Figure 1 Monomeric and oligomeric Aβ is detected in brain extracts of humans with clinically and neuropathologically typical late-onset AD. IP/WB analysis (see Methods) was performed on supernatants of the soluble (a, TBS), membrane-associated (b, TBS-TX100) (more ...)
We first asked whether soluble Aβ from AD cortex (; Supp. Table 1b
) alters long-term potentiation (LTP) in mouse hippocampus. TBS extracts from control (Con TBS) or AD (AD TBS) cortex did not alter basal synaptic transmission or paired-pulse ratio (Supp. Figs. 1a,b
), indicating that neurotransmitter release probability was unaffected10
. Slices exposed to TBS vehicle (Veh) or Con TBS for 20 minutes exhibited robust LTP induction following high-frequency stimulation (HFS) (152.9 ± 9.1% and 144.2 ± 7.1% of baseline fEPSP slope, respectively) (). In contrast, AD TBS inhibited LTP (111.3 ± 3.9%, P
<0.05) (). Immunodepleting AD TBS with an Aβ antiserum (R1282) prevented the LTP inhibition (), indicating that Aβ was necessary. The effect of AD TBS on LTP was strongly dose-dependent (Supp. Fig. 1d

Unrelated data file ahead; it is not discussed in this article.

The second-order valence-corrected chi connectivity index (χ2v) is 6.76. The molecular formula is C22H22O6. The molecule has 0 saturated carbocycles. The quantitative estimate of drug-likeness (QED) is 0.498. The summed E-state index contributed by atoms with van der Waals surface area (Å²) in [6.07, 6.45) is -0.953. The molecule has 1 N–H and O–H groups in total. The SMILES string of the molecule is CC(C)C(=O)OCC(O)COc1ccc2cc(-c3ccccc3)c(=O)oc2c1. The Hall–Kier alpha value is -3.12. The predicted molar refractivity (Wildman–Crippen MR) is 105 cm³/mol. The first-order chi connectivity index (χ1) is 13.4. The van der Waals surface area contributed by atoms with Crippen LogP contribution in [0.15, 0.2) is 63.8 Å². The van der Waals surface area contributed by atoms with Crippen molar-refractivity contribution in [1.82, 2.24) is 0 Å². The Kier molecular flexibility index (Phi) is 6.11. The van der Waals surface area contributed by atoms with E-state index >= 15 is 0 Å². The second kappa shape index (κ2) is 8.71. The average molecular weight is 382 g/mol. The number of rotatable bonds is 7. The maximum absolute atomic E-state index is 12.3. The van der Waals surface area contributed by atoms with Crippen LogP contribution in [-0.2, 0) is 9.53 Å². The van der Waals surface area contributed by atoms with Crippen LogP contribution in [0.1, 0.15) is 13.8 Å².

). Importantly, TBS extracts prepared identically from FTD or DLB cortices did not significantly alter LTP (137.0 ± 5.3% and 148.1 ± 6.1%, respectively) (; Supp. Fig. 1e
). Additional brain extracts from two control and three AD subjects fully replicated the above findings ().
Figure 2 Soluble Aβ extracted from AD brain alters hippocampal synapse physiology and learned behavior. (a) IP/WB of the TBS brain extracts used to study LTP. Clinical and neuropathological diagnoses for each of these seven cases are provided in Supp. (more ...)
Long-term depression (LTD) of hippocampal synapses is induced by repetitive subthreshold stimulation11